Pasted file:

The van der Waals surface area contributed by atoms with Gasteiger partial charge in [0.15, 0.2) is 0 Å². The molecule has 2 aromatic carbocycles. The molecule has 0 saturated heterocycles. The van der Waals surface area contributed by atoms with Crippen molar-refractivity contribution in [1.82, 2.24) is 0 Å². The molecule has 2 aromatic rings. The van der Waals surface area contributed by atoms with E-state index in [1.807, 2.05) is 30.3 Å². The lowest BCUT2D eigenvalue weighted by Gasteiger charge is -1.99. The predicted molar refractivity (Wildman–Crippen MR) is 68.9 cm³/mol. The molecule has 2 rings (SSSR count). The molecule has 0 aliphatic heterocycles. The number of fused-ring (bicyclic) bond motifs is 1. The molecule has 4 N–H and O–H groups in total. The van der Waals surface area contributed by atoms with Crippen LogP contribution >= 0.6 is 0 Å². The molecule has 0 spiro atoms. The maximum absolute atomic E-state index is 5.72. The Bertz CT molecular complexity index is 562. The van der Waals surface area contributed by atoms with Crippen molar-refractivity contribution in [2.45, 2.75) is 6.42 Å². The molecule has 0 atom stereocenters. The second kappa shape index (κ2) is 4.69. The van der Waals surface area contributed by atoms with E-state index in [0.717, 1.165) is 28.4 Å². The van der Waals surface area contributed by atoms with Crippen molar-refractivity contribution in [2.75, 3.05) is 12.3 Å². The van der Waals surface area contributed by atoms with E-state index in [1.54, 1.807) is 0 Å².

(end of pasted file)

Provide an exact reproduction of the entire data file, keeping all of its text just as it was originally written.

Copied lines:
The van der Waals surface area contributed by atoms with Gasteiger partial charge in [0.15, 0.2) is 0 Å². The molecule has 2 aromatic carbocycles. The molecule has 0 saturated heterocycles. The van der Waals surface area contributed by atoms with Crippen molar-refractivity contribution in [1.82, 2.24) is 0 Å². The molecule has 2 aromatic rings. The van der Waals surface area contributed by atoms with E-state index in [1.807, 2.05) is 30.3 Å². The lowest BCUT2D eigenvalue weighted by Gasteiger charge is -1.99. The predicted molar refractivity (Wildman–Crippen MR) is 68.9 cm³/mol. The molecule has 2 rings (SSSR count). The molecule has 0 aliphatic heterocycles. The number of fused-ring (bicyclic) bond motifs is 1. The molecule has 4 N–H and O–H groups in total. The van der Waals surface area contributed by atoms with Crippen LogP contribution >= 0.6 is 0 Å². The molecule has 0 spiro atoms. The maximum absolute atomic E-state index is 5.72. The Bertz CT molecular complexity index is 562. The van der Waals surface area contributed by atoms with Crippen molar-refractivity contribution in [2.45, 2.75) is 6.42 Å². The molecule has 0 atom stereocenters. The second kappa shape index (κ2) is 4.69. The van der Waals surface area contributed by atoms with E-state index in [0.717, 1.165) is 28.4 Å². The van der Waals surface area contributed by atoms with Crippen molar-refractivity contribution in [2.75, 3.05) is 12.3 Å². The van der Waals surface area contributed by atoms with E-state index in [1.54, 1.807) is 0 Å².